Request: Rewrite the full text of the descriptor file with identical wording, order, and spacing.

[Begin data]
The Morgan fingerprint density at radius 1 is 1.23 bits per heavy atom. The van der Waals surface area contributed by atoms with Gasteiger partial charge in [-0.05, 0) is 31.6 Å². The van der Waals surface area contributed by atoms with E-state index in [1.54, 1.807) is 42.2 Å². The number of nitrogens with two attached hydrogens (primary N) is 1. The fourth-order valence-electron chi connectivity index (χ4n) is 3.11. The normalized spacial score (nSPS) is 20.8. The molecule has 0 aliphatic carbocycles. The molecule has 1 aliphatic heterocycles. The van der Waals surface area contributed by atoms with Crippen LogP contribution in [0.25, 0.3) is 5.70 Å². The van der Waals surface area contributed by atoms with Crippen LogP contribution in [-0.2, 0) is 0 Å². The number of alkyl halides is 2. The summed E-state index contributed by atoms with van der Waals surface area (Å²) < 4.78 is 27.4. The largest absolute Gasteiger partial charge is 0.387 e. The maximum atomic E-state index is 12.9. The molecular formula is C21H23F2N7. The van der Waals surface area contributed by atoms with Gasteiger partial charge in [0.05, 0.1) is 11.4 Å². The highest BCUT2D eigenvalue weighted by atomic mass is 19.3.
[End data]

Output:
The Morgan fingerprint density at radius 1 is 1.23 bits per heavy atom. The van der Waals surface area contributed by atoms with Gasteiger partial charge in [-0.05, 0) is 31.6 Å². The van der Waals surface area contributed by atoms with E-state index in [1.54, 1.807) is 42.2 Å². The number of nitrogens with two attached hydrogens (primary N) is 1. The fourth-order valence-electron chi connectivity index (χ4n) is 3.11. The normalized spacial score (nSPS) is 20.8. The molecule has 0 aliphatic carbocycles. The molecule has 1 aliphatic heterocycles. The van der Waals surface area contributed by atoms with Crippen LogP contribution in [0.25, 0.3) is 5.70 Å². The van der Waals surface area contributed by atoms with Crippen LogP contribution in [-0.2, 0) is 0 Å². The number of alkyl halides is 2. The summed E-state index contributed by atoms with van der Waals surface area (Å²) < 4.78 is 27.4. The largest absolute Gasteiger partial charge is 0.387 e. The maximum atomic E-state index is 12.9. The molecular formula is C21H23F2N7. The van der Waals surface area contributed by atoms with Gasteiger partial charge in [0.05, 0.1) is 11.4 Å². The highest BCUT2D eigenvalue weighted by atomic mass is 19.3.